Update From Washington, D.C.
House and Senate Democrats Take First Steps on Budget Reconciliation; Administration Seeks to Increase Supply, Availability of COVID-19 Vaccines; Lawmakers Introduce Bill Extending Payroll Tax Credits to Public Agencies; Biden Issues New Executive Orders
February 4, 2021
House and Senate Democrats Take First Steps on Budget Reconciliation
In an effort to forge a bipartisan compromise on a COVID-19 relief bill, a group of 10 Senate Republicans met with President Biden at the White House this week to present their framework for a $618 billion package. While the GOP offer is the first opportunity for both sides to begin negotiations, it is far short of President Biden’s $1.9 trillion proposal and does not include any funding for state and local fiscal relief. In addition to the lack of funding for local governments, the GOP counteroffer proposes less generous unemployment benefits and smaller, more targeted economic stimulus payments.
As bipartisan talks are expected to continue, House and Senate Democrats this week took their first steps in the budget reconciliation process – a fast-track budget procedure that could allow portions of President Biden’s COVID-19-relief proposal to pass Congress without GOP support. On February 3, the House advanced a fiscal year 2021 budget resolution (H Con Res 11) on a narrow 218 to 212 vote, while the Senate is expect to clear its resolution (S Con Res 5) later this week. According to instructions in the budget measures, congressional committees would have until February 16 to craft a bill that would increase the deficit by as much as $1.9 trillion over 10 years — giving Democratic leaders an option for advancing a COVID-19 relief package.
While Democrats have not closed the door on a bipartisan stimulus deal, this action would give them additional leverage in ongoing negotiations. If talks do break down, they would be able to quickly switch gears to pass their own proposal, though not all elements of Biden’s plan would qualify under the reconciliation rules..
Administration Seeks to Increase Supply, Availability of COVID-19 Vaccines
This week, the Biden administration announced an additional five percent increase in vaccine supply, bringing the weekly vaccine distribution to 10.5 million doses. This would be on top of the 16 percent increase announced one week earlier. Additionally, and in an effort to provide more certainty for states, the administration has committed to keeping vaccine distribution at this level or higher for the next three weeks.
The White House is also launching the first phase of a federal retail pharmacy program for vaccinations. Beginning on February 11, the administration will ship roughly one million doses per week directly to a limited number of pharmacies nationwide (approximately 6,500 locations). As more supply becomes available, the program will ramp up and eventually include up to 40,000 pharmacies.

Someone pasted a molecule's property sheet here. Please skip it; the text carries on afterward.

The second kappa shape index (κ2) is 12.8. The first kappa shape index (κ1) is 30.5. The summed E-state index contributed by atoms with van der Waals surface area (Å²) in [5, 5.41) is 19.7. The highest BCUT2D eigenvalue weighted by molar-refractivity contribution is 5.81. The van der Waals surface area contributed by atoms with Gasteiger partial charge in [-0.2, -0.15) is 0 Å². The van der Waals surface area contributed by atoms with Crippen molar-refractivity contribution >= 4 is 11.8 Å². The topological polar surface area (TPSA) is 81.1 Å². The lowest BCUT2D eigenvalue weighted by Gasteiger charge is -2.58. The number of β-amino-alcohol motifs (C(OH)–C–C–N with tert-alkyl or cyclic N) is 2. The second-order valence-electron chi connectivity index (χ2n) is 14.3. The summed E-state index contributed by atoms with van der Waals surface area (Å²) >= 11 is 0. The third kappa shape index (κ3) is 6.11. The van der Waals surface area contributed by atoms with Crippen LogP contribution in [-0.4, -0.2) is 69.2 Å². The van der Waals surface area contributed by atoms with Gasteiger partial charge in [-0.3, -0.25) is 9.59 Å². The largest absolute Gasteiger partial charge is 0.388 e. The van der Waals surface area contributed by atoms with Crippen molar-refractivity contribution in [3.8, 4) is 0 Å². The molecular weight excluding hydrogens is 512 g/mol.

Finally, the Biden team announced on February 3 that the federal government will partner with California to launch two new community vaccination centers: one in Alameda County at the Oakland Coliseum and the second in Los Angeles County on the campus of California State University-Los Angeles. Both centers, which will be open to eligible residents beginning on February 16, will be staffed primarily by federal employees from agencies such as FEMA, the Department of Defense, the U.S. Department of Agriculture, and the Department of Health and Human Services. Each site will be able to administer up to 5,000 doses a day. More details on this effort will become available in the coming days.
Lawmakers Introduce Bill Extending Payroll Tax Credits to Public Agencies
This week, Representative Brad Schneider (D-IL) will reintroduce CSAC-endorsed legislation – the Supporting State and Local Leaders Act – that would allow state and local governments to access the payroll tax credits first authorized by the Families First Coronavirus Response Act (FFCRA; PL 116-127). The FFCRA required employers to provide expanded paid sick leave and family and medical leave, but only private sector employers were eligible to receive the benefit. Incidentally, the tax credits were extended as part of the latest COVID-19 relief package, but the bill did not extend the employer mandate. A companion bill will be introduced in the upper chamber by Senators Tina Smith (D-MN) and Dick Durbin (D-IL).
Biden Issues New Executive Orders on Immigration
President Biden signed three executive orders (EO) this week related to immigration. The first order creates a task force – chaired by the Secretary of Homeland Security – that aims to reunify parents and children that were separated under the Trump administration’s “zero-tolerance” policy. The EO can be read in its entirety here. Another, which can be accessed here, develops a strategy to address the root causes of Central American migration and seeks to improve the asylum system. The final order, which is available here, calls for a review of the former administration’s immigration policies, including a review of the ‘public charge’ policy which had the effect of suppressing eligible immigrants’ willingness to access federal benefits.